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The FOIA Request that Cost Agency Employee Jeffrey Scudder His Job Finally Results in CIA Posting Trove of Studies in Intelligence Articles

September 22, 2014
Jeffrey Scudder shares his story about how his career unraveled. (Theresa Poulson/The Washington Post)

Jeffrey Scudder shares his story about how his career unraveled. (Theresa Poulson/The Washington Post)

In response to a hard-fought FOIA lawsuit brought by former agency employee and IT specialist, Jeffrey Scudder, the CIA has posted a collection of 249 unclassified and declassified Studies in Intelligence articles to its website.

Scudder, then a project manager for the CIA’s Historical Collections Division, filed a FOIA request in 2o07 for 419 Studies in Intelligence articles after discovering “a stack of articles, hundreds of histories of long-dormant conflicts and operations that he concluded were still being stored in secret years after they should have been shared with the public.” During the process of filing the request, Scudder was “confronted by supervisors and accused of mishandling classified information while assembling his FOIA request. His house was raided by the FBI and his family’s computers seized. Stripped of his job and his security clearance, Scudder said he agreed to retire last year after being told that if he refused, he risked losing much of his pension.”

Despite the agency’s harassment, Scudder carried on with his FOIA request, inevitably filing a FOIA lawsuit for the documents’ release. As part of his initial request, Scudder asked that the documents be released in electronic format – the form that they were already in. The CIA, however, continued its common practice of refusing to release soft copies of its records – ostensibly for security reasons – and told Scudder he could only have hard copies of the articles, which would cost Scudder twice as much. Scudder sued the agency, contending that the CIA was frustrating his efforts to obtain the documents –and charging him double for doing so. District Court judge Beryl Howell agreed with Scudder, writing that “Where, as here, an agency asserts nearly twenty years after the passage of the E-FOIA Amendments that it cannot provide any electronic formats because of a lengthy process the agency has created, a court is required by the FOIA to evaluate that process to determine if it meets the statutorily mandated ‘reasonable efforts’ standard…[a] FOIA request for records in an existing format should not be frustrated due to the agency’s decision to adopt a production process that nonetheless renders release in that format highly burdensome.”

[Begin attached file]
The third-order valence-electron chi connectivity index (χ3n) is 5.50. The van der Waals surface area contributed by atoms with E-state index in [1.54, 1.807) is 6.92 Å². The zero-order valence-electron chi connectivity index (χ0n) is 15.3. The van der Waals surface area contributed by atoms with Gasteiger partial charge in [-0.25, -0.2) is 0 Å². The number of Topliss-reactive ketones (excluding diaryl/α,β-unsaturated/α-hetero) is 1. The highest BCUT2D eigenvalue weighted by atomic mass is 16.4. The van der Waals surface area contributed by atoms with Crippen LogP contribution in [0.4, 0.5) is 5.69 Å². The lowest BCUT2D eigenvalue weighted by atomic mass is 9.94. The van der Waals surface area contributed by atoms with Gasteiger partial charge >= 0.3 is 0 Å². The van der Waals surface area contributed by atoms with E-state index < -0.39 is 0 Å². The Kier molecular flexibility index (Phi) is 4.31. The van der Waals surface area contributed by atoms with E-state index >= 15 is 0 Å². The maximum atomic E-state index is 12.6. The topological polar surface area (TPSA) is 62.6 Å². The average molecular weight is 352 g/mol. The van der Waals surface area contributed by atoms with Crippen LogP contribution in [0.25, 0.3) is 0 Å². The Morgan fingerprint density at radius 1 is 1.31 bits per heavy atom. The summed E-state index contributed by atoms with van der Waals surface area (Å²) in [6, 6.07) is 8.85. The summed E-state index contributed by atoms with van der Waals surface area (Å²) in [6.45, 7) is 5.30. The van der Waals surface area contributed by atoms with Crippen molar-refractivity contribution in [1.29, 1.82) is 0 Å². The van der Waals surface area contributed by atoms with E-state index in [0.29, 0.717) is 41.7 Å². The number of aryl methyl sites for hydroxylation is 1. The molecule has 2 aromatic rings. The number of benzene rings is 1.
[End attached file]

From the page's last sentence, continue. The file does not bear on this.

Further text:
The CIA changed course after Judge Howell’s finding, found a “creative solution” to the problem, and posted 249 records online (with the remaining 170 documents withheld in full).

Since Scudder’s case became public, the CIA has stated that it “does not retaliate or take any personnel action against employees for submitting [FOIA] requests or pursuing them in litigation,” and has, citing budget cuts, disbanded its Historical Collections Division.

While the silver lining to the CIA’s attempt to both conceal historically significant documents and intimidate Scudder is that many of the documents are now publicly available, the fact remains that many of the documents — which should have been publicly available in the first place — were posted with unnecessary redactions. Matthew Aid, for example, already possesses two fully declassified and unredacted articles that the CIA recently posted, with heavy redactions, to its website. According to Aid, “This is a typical case of the left-hand not knowing what the right-hand is doing, and just further demonstrates that the CIA’s FOIA system is urgently in need of a major overhaul.”

Below are 20 intriguing articles from the CIA’s release that caught our attention. Please comb through them – and the others – and tell us what’s worthy of note in them!

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